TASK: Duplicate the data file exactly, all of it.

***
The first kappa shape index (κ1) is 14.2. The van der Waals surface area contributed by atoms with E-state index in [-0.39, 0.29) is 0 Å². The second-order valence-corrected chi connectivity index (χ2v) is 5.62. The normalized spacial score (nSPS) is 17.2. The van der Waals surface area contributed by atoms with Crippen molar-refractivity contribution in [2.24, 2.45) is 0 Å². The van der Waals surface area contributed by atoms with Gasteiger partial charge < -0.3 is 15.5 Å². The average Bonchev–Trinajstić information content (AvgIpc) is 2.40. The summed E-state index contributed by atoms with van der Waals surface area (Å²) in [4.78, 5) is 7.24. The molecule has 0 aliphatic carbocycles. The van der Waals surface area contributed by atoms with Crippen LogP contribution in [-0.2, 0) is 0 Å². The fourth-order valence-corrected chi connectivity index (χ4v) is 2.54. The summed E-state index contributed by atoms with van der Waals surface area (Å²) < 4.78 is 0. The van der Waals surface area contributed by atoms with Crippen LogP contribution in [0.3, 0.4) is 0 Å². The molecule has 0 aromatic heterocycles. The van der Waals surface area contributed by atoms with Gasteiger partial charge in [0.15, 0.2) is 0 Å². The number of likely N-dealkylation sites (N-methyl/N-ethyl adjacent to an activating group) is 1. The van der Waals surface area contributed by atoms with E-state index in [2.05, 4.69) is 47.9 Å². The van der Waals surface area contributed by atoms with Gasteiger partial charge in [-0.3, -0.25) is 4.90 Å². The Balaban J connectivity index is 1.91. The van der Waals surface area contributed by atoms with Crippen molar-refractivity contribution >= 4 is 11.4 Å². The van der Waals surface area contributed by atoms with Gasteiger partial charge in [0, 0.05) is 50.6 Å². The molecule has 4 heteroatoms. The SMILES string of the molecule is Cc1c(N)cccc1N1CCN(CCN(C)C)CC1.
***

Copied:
The first kappa shape index (κ1) is 14.2. The van der Waals surface area contributed by atoms with E-state index in [-0.39, 0.29) is 0 Å². The second-order valence-corrected chi connectivity index (χ2v) is 5.62. The normalized spacial score (nSPS) is 17.2. The van der Waals surface area contributed by atoms with Crippen molar-refractivity contribution in [2.24, 2.45) is 0 Å². The van der Waals surface area contributed by atoms with Gasteiger partial charge < -0.3 is 15.5 Å². The average Bonchev–Trinajstić information content (AvgIpc) is 2.40. The summed E-state index contributed by atoms with van der Waals surface area (Å²) in [4.78, 5) is 7.24. The molecule has 0 aliphatic carbocycles. The van der Waals surface area contributed by atoms with Crippen LogP contribution in [-0.2, 0) is 0 Å². The fourth-order valence-corrected chi connectivity index (χ4v) is 2.54. The summed E-state index contributed by atoms with van der Waals surface area (Å²) < 4.78 is 0. The van der Waals surface area contributed by atoms with Crippen LogP contribution in [0.3, 0.4) is 0 Å². The molecule has 0 aromatic heterocycles. The van der Waals surface area contributed by atoms with Gasteiger partial charge in [0.15, 0.2) is 0 Å². The number of likely N-dealkylation sites (N-methyl/N-ethyl adjacent to an activating group) is 1. The van der Waals surface area contributed by atoms with E-state index in [2.05, 4.69) is 47.9 Å². The van der Waals surface area contributed by atoms with Gasteiger partial charge in [-0.3, -0.25) is 4.90 Å². The Balaban J connectivity index is 1.91. The van der Waals surface area contributed by atoms with Crippen molar-refractivity contribution >= 4 is 11.4 Å². The van der Waals surface area contributed by atoms with Gasteiger partial charge in [0, 0.05) is 50.6 Å². The molecule has 4 heteroatoms. The SMILES string of the molecule is Cc1c(N)cccc1N1CCN(CCN(C)C)CC1.